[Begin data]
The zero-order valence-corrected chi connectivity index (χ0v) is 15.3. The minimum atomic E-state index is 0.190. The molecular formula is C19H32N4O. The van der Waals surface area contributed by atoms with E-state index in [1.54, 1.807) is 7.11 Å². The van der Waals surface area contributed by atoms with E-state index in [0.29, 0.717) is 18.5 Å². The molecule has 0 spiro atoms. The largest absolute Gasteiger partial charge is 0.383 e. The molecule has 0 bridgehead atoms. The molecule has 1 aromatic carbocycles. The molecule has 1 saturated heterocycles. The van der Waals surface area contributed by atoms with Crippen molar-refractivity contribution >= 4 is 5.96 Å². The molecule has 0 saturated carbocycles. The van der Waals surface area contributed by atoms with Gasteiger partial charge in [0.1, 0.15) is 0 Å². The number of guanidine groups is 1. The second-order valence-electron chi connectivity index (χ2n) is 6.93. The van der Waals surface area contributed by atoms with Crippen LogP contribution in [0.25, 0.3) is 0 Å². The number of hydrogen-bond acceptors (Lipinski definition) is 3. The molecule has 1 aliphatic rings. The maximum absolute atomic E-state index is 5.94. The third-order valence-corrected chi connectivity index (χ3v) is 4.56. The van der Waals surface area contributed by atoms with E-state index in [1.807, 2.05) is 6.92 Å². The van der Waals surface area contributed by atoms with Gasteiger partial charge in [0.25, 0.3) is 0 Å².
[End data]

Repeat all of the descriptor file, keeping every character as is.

The zero-order valence-corrected chi connectivity index (χ0v) is 15.3. The minimum atomic E-state index is 0.190. The molecular formula is C19H32N4O. The van der Waals surface area contributed by atoms with E-state index in [1.54, 1.807) is 7.11 Å². The van der Waals surface area contributed by atoms with E-state index in [0.29, 0.717) is 18.5 Å². The molecule has 0 spiro atoms. The largest absolute Gasteiger partial charge is 0.383 e. The molecule has 0 bridgehead atoms. The molecule has 1 aromatic carbocycles. The molecule has 1 saturated heterocycles. The van der Waals surface area contributed by atoms with Crippen molar-refractivity contribution >= 4 is 5.96 Å². The molecule has 0 saturated carbocycles. The van der Waals surface area contributed by atoms with Gasteiger partial charge in [0.1, 0.15) is 0 Å². The number of guanidine groups is 1. The second-order valence-electron chi connectivity index (χ2n) is 6.93. The van der Waals surface area contributed by atoms with Crippen LogP contribution in [0.25, 0.3) is 0 Å². The number of hydrogen-bond acceptors (Lipinski definition) is 3. The molecule has 1 aliphatic rings. The maximum absolute atomic E-state index is 5.94. The third-order valence-corrected chi connectivity index (χ3v) is 4.56. The van der Waals surface area contributed by atoms with E-state index in [1.807, 2.05) is 6.92 Å². The van der Waals surface area contributed by atoms with Gasteiger partial charge in [0.25, 0.3) is 0 Å².